The number of weekly Covid-19 deaths registered in England and Wales has fallen to the lowest level since the start of 2021, figures have shown.
According to data released by the Office for National Statistics (ONS), 4,079 coronavirus-related deaths were registered in the week ending 19 February – the latest period for which the data is available. This is a reduction of 28.3 per cent compared to the previous week.
Figures also revealed that deaths involving Covid-19 in those over the age of 80 have fallen particularly steeply, dropping by 56 per cent from the week ending 29 January to the week ending 19 February.
This compared to a reduction of 50 per cent for those between the ages of 70 and 79 and 40 per cent for those under 70.
There was also a 10 per cent fall in the overall number of deaths from all causes, compared to the previous week. However, this figure is still 2,182 higher than the average expected for this time of year.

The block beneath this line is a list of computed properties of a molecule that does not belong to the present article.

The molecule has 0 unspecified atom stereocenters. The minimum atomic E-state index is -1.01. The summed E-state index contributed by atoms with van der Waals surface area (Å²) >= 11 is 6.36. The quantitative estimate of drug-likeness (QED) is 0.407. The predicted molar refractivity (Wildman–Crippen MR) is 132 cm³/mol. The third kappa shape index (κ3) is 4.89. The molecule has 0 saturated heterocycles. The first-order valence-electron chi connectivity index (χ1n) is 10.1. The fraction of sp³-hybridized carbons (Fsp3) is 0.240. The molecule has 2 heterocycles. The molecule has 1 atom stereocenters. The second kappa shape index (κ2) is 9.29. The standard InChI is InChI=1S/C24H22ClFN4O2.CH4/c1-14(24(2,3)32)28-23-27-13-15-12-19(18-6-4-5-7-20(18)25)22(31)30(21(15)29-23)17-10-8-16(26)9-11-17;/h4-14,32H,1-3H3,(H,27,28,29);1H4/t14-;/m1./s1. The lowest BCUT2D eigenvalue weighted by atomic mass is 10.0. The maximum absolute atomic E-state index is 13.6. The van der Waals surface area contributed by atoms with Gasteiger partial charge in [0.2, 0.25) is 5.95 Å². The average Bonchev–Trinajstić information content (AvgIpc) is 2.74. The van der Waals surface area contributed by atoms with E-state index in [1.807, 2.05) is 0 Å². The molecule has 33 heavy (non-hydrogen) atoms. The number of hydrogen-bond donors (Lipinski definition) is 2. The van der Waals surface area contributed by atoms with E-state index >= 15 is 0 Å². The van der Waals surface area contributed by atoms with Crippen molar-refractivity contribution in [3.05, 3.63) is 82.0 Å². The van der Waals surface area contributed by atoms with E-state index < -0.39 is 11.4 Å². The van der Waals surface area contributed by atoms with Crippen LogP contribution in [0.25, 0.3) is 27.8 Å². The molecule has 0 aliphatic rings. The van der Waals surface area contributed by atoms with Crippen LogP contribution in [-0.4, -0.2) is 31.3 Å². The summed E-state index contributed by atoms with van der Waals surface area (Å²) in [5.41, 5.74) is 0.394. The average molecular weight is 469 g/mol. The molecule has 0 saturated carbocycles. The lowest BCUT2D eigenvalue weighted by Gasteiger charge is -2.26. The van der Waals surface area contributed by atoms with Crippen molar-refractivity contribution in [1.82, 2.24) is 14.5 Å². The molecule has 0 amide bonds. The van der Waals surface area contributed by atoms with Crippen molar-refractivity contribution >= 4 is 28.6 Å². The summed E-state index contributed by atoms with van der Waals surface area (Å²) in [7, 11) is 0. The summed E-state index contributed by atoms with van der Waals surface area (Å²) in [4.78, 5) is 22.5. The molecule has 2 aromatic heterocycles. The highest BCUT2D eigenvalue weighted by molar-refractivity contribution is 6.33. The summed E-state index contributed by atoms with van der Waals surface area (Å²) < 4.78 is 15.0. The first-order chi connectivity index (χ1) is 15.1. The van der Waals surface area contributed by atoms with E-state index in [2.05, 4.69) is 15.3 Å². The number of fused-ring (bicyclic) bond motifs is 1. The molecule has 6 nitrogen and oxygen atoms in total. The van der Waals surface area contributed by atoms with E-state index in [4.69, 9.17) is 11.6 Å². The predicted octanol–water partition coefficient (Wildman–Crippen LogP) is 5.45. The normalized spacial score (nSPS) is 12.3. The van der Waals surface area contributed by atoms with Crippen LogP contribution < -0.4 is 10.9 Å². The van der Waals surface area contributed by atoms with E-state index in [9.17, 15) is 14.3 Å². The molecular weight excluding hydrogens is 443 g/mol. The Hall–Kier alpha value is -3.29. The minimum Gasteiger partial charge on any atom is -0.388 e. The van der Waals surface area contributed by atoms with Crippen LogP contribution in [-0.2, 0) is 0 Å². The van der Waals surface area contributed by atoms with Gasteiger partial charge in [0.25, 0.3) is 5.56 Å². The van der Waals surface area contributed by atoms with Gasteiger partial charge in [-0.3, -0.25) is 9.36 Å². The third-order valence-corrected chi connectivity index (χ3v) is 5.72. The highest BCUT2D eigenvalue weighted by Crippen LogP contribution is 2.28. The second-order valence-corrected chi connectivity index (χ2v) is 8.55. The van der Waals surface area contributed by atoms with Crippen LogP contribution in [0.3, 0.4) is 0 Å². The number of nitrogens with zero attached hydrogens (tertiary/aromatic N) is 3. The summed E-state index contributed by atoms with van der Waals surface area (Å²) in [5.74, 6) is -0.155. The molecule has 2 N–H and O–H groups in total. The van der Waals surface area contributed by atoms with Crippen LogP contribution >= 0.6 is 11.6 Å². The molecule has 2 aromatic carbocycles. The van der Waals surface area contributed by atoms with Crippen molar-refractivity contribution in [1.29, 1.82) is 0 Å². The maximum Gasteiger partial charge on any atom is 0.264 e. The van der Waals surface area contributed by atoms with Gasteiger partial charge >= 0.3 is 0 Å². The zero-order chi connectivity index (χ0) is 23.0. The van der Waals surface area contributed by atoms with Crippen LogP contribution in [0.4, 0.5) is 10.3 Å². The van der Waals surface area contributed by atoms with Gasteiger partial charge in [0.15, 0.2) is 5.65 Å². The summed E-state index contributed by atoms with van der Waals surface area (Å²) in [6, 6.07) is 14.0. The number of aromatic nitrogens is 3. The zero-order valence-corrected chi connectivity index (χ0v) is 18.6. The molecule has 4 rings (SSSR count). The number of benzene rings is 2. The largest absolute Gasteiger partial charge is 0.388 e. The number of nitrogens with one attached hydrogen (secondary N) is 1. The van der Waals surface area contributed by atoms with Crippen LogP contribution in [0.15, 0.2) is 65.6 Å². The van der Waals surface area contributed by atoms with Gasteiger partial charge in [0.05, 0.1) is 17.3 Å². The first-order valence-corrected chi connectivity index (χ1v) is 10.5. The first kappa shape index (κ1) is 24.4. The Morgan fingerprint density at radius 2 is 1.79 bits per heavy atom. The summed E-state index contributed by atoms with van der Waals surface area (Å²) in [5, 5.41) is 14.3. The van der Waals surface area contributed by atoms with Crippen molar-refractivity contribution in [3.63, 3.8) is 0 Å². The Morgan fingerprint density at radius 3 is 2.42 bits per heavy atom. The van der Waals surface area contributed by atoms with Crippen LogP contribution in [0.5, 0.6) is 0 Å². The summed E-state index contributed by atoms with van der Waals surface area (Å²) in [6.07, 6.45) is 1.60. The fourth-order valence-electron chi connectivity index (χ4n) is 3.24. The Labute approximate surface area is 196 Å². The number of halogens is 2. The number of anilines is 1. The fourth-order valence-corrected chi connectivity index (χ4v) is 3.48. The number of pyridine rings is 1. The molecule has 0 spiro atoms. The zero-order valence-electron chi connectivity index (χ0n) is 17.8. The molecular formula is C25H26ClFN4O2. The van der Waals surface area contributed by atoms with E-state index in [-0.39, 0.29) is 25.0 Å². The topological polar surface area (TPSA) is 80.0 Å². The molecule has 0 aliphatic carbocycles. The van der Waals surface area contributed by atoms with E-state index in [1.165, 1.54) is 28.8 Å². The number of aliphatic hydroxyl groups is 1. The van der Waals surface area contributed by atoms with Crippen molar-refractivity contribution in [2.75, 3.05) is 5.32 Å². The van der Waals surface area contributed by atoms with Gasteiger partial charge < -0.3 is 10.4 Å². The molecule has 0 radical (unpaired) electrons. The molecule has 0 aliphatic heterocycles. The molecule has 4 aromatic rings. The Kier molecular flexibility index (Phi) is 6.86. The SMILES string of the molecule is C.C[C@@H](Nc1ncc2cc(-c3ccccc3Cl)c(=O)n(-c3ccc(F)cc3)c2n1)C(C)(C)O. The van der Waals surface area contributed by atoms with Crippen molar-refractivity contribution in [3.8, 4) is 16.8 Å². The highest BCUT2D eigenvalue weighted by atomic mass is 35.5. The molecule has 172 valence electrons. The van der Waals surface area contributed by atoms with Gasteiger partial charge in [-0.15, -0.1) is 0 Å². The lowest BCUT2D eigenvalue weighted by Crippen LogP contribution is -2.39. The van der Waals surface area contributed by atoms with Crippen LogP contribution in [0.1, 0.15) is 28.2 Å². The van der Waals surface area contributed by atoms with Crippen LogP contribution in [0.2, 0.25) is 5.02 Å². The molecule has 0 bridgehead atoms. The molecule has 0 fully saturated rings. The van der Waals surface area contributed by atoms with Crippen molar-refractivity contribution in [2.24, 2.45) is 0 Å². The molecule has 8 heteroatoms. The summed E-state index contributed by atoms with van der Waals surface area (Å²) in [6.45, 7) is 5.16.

Across England, all regions experienced a fall in the number of Covid related deaths registered. The number of deaths was highest in the southeast of England, although this was down by 35 per cent on the previous week.
Meanwhile, for those in care, 969 residents were registered as having died from a Covid-related cause in the latest figures. This was down more than a third compared to the previous week.
These figures cover deaths of care home residents, not just in care homes, but in all settings.
Dr Layla McCay, director of policy at the NHS Confederation, said the decline in the number of deaths was “reassuring”.
She said: “We must ensure this downward trend continues, and remain cautious, especially as schools are reopened next week and restrictions are eased over the coming months.
“We cannot afford to lose steam and would urge the government to maintain its cautious approach, especially as some local authority areas report slight increases in cases, and as the more transmissible Brazilian variant found in the UK is a cause for concern.”